This article is an extract from the book 'Everything you need to know about Xero Practice Manager'
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Staff Return on Investment (ROI)
Staff ROI gives us insight into how profitable a staff member is for our practice. Staff ROI is expressed as a percentage, and is calculated by taking the full amount of revenue a staff member has generated in a period, divided by their cost. When we are looking at how much we should be paying our billable staff member, ROI is an excellent indicator.
Staff ROI can be increased by increasing productivity or reducing write-offs. Both of these actions will increase the revenue generated by the staff member, which lifts ROI. The other factor of ROI is the cost, and this is why it is important to understand our costing method. We want to view our staff ROI based on their direct cost, not a burdened cost which includes overheads. This is because an increase in business overhead cost will increase the staff burdened-based rates, which would reduce staff ROI. This is an unfair way to look at staff performance because staff have no influence on the overheads in the practice.
If a staff member is making enough money to cover their own salary, we would say that they have an ROI of 100%. This is because the amount of money they generated in the period is the same as their cost.
Let’s look at an example:
Travis is on a $60,000 salary, which is $5,000 per month. If Travis generates $5,000 of revenue in a month, his ROI would be $5,000/$5,000, which is 100% when expressed as a percentage. If Travis made $10,000 for the month, his ROI would be 200%.
We want our billable staff aiming to be sitting around 300% ROI. This is because we allocate the first 100% for their salary, the second 100% for company overheads and the third 100% for company profit. This follows the ‘third, third, third’ rule that is often thrown around the accounting industry. How do we achieve a 300% ROI?
We’ll take a look at that now.
Let’s start with what we pay our staff. This should be approximately 25% of their billable rate, not a third of the billable rate as commonly thought. This is because we have not accounted for non-productive time. Rose is on a salary of $104,000 per annum, which works out to be $50 per hour. We would therefore set her billable rate to be $200 per hour. We expect Rose to be 75% productive, and incur no write-offs on her work.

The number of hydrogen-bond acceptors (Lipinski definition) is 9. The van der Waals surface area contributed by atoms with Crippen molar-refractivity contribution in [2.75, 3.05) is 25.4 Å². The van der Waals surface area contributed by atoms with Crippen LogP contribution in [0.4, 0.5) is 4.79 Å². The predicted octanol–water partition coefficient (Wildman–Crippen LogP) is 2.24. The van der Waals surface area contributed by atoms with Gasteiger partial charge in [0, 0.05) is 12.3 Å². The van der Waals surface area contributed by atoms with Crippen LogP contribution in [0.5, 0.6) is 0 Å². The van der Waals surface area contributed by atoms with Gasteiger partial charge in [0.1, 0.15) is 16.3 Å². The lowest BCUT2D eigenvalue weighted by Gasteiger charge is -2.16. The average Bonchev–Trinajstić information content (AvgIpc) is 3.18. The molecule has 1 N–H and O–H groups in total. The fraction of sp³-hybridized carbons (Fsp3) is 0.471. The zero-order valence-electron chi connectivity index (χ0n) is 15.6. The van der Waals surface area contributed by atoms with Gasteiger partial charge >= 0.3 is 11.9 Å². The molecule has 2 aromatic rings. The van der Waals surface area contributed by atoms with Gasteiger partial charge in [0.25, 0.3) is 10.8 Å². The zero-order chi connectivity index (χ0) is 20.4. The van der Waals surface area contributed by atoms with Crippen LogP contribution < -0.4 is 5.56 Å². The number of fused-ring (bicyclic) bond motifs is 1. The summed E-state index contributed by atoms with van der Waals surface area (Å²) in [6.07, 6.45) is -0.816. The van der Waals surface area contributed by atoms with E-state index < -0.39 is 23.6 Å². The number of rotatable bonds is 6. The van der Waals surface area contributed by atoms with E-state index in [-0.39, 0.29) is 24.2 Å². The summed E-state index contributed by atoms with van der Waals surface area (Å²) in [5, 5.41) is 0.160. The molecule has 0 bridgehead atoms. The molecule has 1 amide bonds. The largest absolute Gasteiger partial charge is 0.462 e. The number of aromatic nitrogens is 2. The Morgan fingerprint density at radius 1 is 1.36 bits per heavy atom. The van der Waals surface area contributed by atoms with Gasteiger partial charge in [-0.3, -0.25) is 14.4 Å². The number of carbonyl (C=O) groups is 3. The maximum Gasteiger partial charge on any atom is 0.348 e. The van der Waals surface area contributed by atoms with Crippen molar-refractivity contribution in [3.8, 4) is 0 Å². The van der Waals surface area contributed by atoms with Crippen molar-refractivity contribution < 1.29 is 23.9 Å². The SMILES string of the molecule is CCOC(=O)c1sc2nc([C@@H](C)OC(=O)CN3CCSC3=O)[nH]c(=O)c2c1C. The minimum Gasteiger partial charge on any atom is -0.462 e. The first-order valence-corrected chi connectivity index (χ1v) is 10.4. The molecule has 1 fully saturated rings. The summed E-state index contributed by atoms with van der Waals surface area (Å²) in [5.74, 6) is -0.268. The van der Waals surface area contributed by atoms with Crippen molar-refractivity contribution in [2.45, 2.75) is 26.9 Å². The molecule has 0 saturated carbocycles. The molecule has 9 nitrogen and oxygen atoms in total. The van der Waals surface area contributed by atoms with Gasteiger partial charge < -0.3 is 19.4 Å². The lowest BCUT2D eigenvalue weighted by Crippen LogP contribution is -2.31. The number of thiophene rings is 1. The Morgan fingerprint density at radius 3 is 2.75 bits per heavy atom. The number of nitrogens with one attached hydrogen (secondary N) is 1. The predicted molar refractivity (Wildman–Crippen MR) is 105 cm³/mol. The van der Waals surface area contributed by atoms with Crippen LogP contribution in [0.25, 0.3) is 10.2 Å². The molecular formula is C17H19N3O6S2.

If Rose works 100 hours, we would expect 75 of them would be billable. This is because her target productivity is 75%. 75 hours at a billable rate of $200 per hour is $15,000. Assuming there are no write-offs on this, the revenue Rose generates is $15,000. We pay Rose $5,000 for her 100 hours, and she generated $15,000 of revenue, which is a 300% ROI.
As a rule of thumb, someone's billable rate should be four times their wage rate. Assuming 75% productivity with no write-offs, a 300% ROI will be achieved. Staff only have two ways to improve their ROI, they can increase their productivity or reduce their write-offs. Both of these levers will increase ROI. The other way to increase ROI is to increase the billable rates, which increases overall billable value, and therefore revenue increase. This does not always work, however, because a higher billable rate can also lead to higher write-offs, so you arrive back at the same ROI.
Calculating staff ROI accurately in XPM has a few steps. First calculate revenue by staff using ‘Staff Billable Value’ and ‘Staff Write-offs’ for the period. Take this figure and divide it by the ‘Direct Cost’ of each staff member. It is important to ensure you are using the direct cost and not the burdened cost that includes overheads. Staff ROI is readily available in Link Reporting in the Team Performance and Individual Performance reports. You can help your team succeed by providing them the information they need at www.linkreporting.com
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